“When leaders, let’s say in the Muslim world, talk a lot of violent talk and encourage their supporters to be willing to commit violence including on their own bodies in order to win against whoever they decide is the enemy, we in the U.S. media describe that as they are ‘radicalizing’ these people, particularly when they’re radicalizing young people,” Reid said.
“That’s how we talk about the way Muslims act,” she continued. “When you see what Donald Trump is doing, is that any different from what we describe as radicalizing people?”
The remarks initially drew little attention. Her comments, however, ignited intense criticism on Tuesday after prominent activists, politicians, and journalists shared a video clip of the segment on social media, calling out Reid for her “appalling” and “dangerous” description of Muslims.
Muslim-American Rep. Rashida Tlaib (D-MI) and Ilhan Omar (D-MN) both demanded that Reid apologize for her “hurtful” remarks, claiming she was guilty of “casual Islamophobia.” Muslim civil rights organizations also called on the network to take action and for Reid to publicly issue an apology.
“This is so unbelievably Islamophobic it’s ridiculous,” board chair of the Council on American-Islamic Relations in Oregon Zakir Khan tweeted. “@JoyAnnReid are you planning to apologize? Way to stereotype an entire group of Muslims. Shame on you.”
But Reid did not address the firestorm on her Tuesday night program, instead waiting until after her show aired to note on Twitter that there’s been “some thoughtful commentary but also some willful distortion of the points I tried to make,” adding that she would “discuss more in depth” on her Wednesday night show.
Muslim Advocates, a civil rights group that initially said Reid needed to apologize on air Tuesday night, stated in a Wednesday op-ed that they hoped the liberal host would take a “page out of her own playbook”—referring to her on-air apology over homophobic blog posts—and “apologize for demonizing our community.”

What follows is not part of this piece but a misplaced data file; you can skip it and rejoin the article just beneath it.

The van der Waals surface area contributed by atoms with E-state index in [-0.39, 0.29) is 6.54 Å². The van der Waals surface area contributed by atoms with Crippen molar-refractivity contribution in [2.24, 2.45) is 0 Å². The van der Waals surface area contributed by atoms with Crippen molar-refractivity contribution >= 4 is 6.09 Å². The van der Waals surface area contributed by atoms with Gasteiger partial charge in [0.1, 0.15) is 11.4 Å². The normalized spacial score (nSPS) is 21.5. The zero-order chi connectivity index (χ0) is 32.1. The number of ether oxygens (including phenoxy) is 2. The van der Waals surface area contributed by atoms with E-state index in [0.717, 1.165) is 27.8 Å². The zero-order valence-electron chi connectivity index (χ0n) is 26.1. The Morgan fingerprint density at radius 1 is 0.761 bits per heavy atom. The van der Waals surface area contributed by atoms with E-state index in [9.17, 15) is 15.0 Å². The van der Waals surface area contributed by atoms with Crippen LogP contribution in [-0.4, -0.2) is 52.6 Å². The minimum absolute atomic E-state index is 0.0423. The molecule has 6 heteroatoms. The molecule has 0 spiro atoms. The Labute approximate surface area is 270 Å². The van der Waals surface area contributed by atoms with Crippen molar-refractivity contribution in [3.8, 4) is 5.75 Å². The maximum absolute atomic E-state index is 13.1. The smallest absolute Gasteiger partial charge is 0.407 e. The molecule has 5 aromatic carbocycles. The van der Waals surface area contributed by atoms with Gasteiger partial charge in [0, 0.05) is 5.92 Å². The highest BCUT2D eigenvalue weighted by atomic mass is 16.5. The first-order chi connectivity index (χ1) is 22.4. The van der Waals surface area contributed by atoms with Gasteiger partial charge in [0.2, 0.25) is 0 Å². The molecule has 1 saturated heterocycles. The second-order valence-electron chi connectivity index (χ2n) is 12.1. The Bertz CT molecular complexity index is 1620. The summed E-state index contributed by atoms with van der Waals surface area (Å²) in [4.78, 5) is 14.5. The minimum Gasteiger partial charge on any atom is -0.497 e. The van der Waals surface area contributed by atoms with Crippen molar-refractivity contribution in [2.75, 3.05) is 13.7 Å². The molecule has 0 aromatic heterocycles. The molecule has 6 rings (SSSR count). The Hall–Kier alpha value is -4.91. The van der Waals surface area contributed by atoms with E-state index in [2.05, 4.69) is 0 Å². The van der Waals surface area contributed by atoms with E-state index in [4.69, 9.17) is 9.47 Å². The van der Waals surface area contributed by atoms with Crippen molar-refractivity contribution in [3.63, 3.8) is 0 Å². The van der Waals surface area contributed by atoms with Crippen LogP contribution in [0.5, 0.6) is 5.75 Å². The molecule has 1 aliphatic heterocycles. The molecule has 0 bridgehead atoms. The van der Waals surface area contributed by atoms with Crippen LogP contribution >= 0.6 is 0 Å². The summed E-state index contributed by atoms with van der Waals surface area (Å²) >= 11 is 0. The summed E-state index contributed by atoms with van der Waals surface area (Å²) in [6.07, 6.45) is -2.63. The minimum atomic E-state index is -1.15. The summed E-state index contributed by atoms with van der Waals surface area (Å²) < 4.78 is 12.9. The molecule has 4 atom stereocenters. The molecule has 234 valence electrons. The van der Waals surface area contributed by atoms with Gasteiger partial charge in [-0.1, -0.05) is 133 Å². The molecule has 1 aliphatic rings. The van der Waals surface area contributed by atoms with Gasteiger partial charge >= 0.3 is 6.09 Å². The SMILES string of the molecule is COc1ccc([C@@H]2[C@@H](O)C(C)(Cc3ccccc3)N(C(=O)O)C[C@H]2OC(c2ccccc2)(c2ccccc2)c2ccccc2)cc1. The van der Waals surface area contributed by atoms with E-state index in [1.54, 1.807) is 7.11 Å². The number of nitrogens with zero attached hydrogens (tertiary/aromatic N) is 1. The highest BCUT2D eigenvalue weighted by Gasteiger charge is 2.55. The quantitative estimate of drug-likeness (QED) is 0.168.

CAIR, meanwhile, said in a public statement that the organization had met with NBC to discuss Reid’s “inaccurate, offensive remarks” and discussed with the network that she “must clearly apologize.”
The group expressed dissatisfaction with Reid's non-apology on Wednesday night, tweeting that her refusal to apologize “was telling & disappointing.” CAIR also noted that while the in-depth discussion on Islamophobia with help from Mogahed "was welcome," Reid must “first own” her own mistakes.
Reid, meanwhile, also had her defenders, specifically Jamali, who claimed the clip “is being used by the extreme left and right to try and paint” the discussion as Islamophobic, adding that nobody thought to ask him, “the Brown guy on the panel,” what he thought.
Her “the way Muslims act” remarks aren’t the first time Reid has been accused of Islamophobic smears. At the same time she was under fire over old anti-gay blog posts—which she initially claimed was the fault of an alleged hacker—inflammatory posts about Muslims were also unearthed.
In one entry written in 2006, Reid suggested Islam was “largely incompatible with Western notions of free speech and expression,” further adding that it couldn’t co-exist with “Western style democracy for all.”